– Liam Tormey ’22
San Francisco 49ers
The San Francisco 49ers are primed to win this year’s Super Bowl, coming off of a dominant playoff performance and a remarkably successful regular season. They will face off on the second of February in Miami with the AFC Champions, the Kansas City Chiefs.
The 49ers have solidified themselves as a run-first offense from the onset of the season, with the combined forces of Matt Breida, Tevin Coleman, and Deebo Samuel.
Recording an impressive 2,305 rushing yards as a team, as well as averaging 4.6 yards per carry, the 49ers have worn out defenses with their massive volume of rushing attempts. This enabled Jimmy Garoppolo to take the occasional deep looks to their star tight end, George Kittle, who led the team’s receiving corp, recording 1,053 yards and five touchdowns in the regular season. This explosive offense, implemented by Kyle Shanahan, led the 49ers to an impressive 8-0 start to the season, before a crushing loss to the Seahawks in overtime.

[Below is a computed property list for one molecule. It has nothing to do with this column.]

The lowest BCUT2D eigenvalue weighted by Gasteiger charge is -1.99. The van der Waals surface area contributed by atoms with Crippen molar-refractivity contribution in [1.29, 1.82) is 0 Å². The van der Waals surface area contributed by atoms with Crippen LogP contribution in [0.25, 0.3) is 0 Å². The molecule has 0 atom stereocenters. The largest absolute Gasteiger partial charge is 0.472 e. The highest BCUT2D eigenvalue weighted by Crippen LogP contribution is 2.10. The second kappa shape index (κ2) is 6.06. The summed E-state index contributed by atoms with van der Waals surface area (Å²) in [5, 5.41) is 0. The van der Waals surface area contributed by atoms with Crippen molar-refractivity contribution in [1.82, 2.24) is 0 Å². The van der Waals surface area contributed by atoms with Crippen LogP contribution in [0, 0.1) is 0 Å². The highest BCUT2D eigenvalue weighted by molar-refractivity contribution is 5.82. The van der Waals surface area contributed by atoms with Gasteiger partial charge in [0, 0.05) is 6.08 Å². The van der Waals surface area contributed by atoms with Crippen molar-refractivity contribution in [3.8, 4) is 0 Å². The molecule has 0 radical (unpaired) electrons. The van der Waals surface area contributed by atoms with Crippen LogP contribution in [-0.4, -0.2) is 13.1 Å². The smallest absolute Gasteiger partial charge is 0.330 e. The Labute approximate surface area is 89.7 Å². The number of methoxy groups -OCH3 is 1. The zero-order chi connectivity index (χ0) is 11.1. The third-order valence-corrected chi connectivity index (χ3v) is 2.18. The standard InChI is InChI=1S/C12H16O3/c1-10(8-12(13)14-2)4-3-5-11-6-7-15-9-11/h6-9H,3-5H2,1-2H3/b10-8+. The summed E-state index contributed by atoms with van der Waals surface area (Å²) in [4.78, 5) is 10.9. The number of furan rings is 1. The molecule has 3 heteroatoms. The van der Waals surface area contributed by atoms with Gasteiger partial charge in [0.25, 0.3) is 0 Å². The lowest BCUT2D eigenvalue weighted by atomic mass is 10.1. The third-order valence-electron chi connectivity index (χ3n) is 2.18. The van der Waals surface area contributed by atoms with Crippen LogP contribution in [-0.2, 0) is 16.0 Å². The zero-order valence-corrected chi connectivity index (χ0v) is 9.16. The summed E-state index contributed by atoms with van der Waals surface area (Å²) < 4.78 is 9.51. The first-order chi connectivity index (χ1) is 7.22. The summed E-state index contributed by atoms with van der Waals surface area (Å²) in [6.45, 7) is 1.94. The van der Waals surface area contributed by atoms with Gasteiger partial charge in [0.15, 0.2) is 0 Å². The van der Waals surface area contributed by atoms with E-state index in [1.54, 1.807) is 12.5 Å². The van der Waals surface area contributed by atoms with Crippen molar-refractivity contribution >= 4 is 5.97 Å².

However, the story of the 2019-2020 49ers has not been the success of the offense, but rather their defense. The statistics speak for themselves: first in scoring defense with 15.3 points allowed per game, third in forced fumbles with 12, ninth in interceptions with 12, 10th in sacks with 23, and first in rushing defense with only 73.2 yards allowed per game.
Their defense is somehow just as star-studded as their offense from Richard Sherman to Arik Armstead and the astonishing rookie, Nick Bosa. Unfortunately, the stats simply do not do Nick Bosa’s performance justice. This is not to say that nine sacks in the regular season for a rookie defensive end is not special, but the most impressive aspect of Bosa’s game is the immense pressure he can put on quarterbacks. Combining his 6-foot-four-inch and 266-pound frame with a 4.79 second 40-yard dash will prove to be a major problem for the Chiefs’ offensive line.